However, when numerous individuals participate in the panic buying, it is extremely difficult to ensure that all areas are adequately supplied. Offline material supply is likely to fall into shortage with the increase of individuals in S state, while the shortage of material supply will in turn lead to the continuous increase the number of individuals in S state and get into a vicious cycle. In this paper, Formula 12 defines the proportion of individuals participating in the panic buying at time t as . Assuming the threshold is , when , it is likely to be out of stock in the network. Suppose that if and are directly proportional to , the modified Formula 2 and Formula 6 are calculated as follows:

If ,



The supplementary Formulas 13–14 are retested, and the results are shown in Figure 16:

Figure 16 The proportion of individuals buying up from different regions with the changes of time when the supply is not timely.

As Figure 16 shows, in the case of insufficient supplies, panic in a few areas can have an impact on the whole society. Therefore, it is necessary to ensure adequate supplies when rumors of shortages spread widely on the Internet.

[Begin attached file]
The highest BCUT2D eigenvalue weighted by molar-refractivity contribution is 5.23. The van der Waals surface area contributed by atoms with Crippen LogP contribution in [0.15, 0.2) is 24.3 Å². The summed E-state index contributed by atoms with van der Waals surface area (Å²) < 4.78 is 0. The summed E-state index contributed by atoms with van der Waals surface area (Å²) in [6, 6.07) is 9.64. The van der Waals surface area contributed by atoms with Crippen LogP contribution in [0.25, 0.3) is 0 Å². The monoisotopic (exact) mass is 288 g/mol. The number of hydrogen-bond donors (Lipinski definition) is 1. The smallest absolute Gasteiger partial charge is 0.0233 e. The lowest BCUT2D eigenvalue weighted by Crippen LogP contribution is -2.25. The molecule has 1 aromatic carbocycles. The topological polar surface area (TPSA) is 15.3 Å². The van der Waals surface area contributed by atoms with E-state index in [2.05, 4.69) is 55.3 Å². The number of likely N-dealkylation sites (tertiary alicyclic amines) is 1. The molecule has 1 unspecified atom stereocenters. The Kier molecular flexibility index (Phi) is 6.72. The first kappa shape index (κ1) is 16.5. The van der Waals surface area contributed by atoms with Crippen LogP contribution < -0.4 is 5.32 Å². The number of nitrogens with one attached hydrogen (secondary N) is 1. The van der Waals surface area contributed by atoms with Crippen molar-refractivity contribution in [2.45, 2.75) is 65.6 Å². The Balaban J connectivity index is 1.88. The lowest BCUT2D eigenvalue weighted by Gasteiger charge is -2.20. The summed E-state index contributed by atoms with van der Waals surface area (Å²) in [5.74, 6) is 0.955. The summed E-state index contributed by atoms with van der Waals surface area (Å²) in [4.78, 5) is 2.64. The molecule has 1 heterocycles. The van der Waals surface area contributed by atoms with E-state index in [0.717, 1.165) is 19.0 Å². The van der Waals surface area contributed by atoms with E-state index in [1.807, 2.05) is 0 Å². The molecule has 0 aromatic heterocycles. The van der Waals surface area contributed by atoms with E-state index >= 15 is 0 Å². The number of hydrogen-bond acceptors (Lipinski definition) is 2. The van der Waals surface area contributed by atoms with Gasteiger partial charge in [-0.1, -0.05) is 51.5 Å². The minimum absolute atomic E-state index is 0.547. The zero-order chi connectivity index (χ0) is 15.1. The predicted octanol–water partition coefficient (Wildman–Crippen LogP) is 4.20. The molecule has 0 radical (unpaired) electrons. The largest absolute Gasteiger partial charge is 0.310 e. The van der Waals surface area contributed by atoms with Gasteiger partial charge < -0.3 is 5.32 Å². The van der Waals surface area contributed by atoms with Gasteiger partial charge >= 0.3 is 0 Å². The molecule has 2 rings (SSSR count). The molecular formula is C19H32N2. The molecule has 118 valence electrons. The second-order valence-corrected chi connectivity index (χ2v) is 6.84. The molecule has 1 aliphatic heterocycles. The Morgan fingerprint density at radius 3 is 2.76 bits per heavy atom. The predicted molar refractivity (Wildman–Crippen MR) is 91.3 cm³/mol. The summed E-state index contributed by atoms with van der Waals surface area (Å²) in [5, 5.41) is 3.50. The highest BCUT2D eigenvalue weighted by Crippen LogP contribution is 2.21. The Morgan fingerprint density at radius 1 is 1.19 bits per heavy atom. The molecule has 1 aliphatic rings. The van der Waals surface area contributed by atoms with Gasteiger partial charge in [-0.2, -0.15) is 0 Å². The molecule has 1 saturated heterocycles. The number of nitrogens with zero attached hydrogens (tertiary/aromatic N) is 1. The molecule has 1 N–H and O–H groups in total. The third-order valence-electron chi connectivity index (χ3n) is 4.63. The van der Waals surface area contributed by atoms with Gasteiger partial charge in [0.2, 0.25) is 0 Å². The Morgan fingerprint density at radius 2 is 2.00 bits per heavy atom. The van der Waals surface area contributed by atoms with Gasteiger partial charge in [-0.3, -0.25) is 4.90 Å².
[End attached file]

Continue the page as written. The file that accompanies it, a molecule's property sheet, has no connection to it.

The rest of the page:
We studied the corresponding news and found that the real phenomena match our simulation results. In our simulation, we derived the outcomes that individuals’ face-to-face interaction promotes the transmission of panic in a certain degree. For instance, initially, the COVID-19 pandemic took off in Washington State and California in the USA in early March 2020. The two states had about 1000 confirmed cases and 32 deaths of the disease. Because of few confirmed cases and deaths in other areas in the USA, the panic in other states was not much at that time. Meanwhile, the USA did not carry out shutdown or enforce the order of mandatorily wearing facemasks. However, people’s face-to-face interaction came alive over the two states, and resulted in panic shopping. People were talking with each other and were stocking up on soap, hand sanitizers, and alcohol wipes because they believed that the stuff can protect them from being infected with the virus. The offline interaction pushed the spread of panic, and then many people began to post their concerns of the virus and their actions of panic buying on local social networking platforms, such as Nextdoor, which is a neighborhood hub for trusted connections and the exchange of information in the local region. Soon after, many people posted their opinion on Facebook and Twitter, making the panic spread to all over the USA, even to the areas that had very few confirmed cases and deaths. As it turned out, the offline interaction promoted the transmission of panic.